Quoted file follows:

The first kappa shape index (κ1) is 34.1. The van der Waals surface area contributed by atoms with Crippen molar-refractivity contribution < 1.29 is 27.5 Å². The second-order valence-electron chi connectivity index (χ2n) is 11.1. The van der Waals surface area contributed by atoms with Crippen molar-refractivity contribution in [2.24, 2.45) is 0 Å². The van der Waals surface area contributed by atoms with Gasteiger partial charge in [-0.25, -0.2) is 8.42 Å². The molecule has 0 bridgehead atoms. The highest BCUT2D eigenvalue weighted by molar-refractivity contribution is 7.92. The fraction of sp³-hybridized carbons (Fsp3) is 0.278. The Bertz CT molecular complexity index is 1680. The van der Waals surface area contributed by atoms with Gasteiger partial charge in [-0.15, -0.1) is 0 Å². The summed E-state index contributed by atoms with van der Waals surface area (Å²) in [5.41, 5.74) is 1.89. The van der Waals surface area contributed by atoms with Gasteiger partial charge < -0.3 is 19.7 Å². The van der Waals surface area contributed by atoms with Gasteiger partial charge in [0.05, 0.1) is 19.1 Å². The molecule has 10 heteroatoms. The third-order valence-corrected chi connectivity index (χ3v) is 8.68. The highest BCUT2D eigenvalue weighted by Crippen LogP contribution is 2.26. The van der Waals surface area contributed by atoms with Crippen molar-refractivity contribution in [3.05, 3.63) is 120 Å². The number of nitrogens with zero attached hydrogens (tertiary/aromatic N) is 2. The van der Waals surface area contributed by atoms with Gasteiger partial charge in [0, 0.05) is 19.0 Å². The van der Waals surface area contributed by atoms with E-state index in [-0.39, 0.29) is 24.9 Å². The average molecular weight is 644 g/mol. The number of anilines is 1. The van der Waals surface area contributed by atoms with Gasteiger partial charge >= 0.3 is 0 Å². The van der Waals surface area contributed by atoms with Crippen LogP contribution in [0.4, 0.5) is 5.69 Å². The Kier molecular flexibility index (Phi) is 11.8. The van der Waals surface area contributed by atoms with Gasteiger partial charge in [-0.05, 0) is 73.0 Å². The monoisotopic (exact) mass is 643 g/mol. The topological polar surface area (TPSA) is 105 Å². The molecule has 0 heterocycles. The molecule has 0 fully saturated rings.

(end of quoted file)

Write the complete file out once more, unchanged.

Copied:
The first kappa shape index (κ1) is 34.1. The van der Waals surface area contributed by atoms with Crippen molar-refractivity contribution < 1.29 is 27.5 Å². The second-order valence-electron chi connectivity index (χ2n) is 11.1. The van der Waals surface area contributed by atoms with Crippen molar-refractivity contribution in [2.24, 2.45) is 0 Å². The van der Waals surface area contributed by atoms with Gasteiger partial charge in [-0.25, -0.2) is 8.42 Å². The molecule has 0 bridgehead atoms. The highest BCUT2D eigenvalue weighted by molar-refractivity contribution is 7.92. The fraction of sp³-hybridized carbons (Fsp3) is 0.278. The Bertz CT molecular complexity index is 1680. The van der Waals surface area contributed by atoms with Gasteiger partial charge in [-0.15, -0.1) is 0 Å². The summed E-state index contributed by atoms with van der Waals surface area (Å²) in [5.41, 5.74) is 1.89. The van der Waals surface area contributed by atoms with Gasteiger partial charge < -0.3 is 19.7 Å². The van der Waals surface area contributed by atoms with Gasteiger partial charge in [0.05, 0.1) is 19.1 Å². The molecule has 10 heteroatoms. The third-order valence-corrected chi connectivity index (χ3v) is 8.68. The highest BCUT2D eigenvalue weighted by Crippen LogP contribution is 2.26. The van der Waals surface area contributed by atoms with Crippen molar-refractivity contribution in [3.05, 3.63) is 120 Å². The number of nitrogens with zero attached hydrogens (tertiary/aromatic N) is 2. The van der Waals surface area contributed by atoms with Gasteiger partial charge in [0, 0.05) is 19.0 Å². The van der Waals surface area contributed by atoms with E-state index in [-0.39, 0.29) is 24.9 Å². The average molecular weight is 644 g/mol. The number of anilines is 1. The van der Waals surface area contributed by atoms with Gasteiger partial charge >= 0.3 is 0 Å². The van der Waals surface area contributed by atoms with Crippen LogP contribution in [0.4, 0.5) is 5.69 Å². The Kier molecular flexibility index (Phi) is 11.8. The van der Waals surface area contributed by atoms with Gasteiger partial charge in [-0.05, 0) is 73.0 Å². The monoisotopic (exact) mass is 643 g/mol. The topological polar surface area (TPSA) is 105 Å². The molecule has 0 heterocycles. The molecule has 0 fully saturated rings.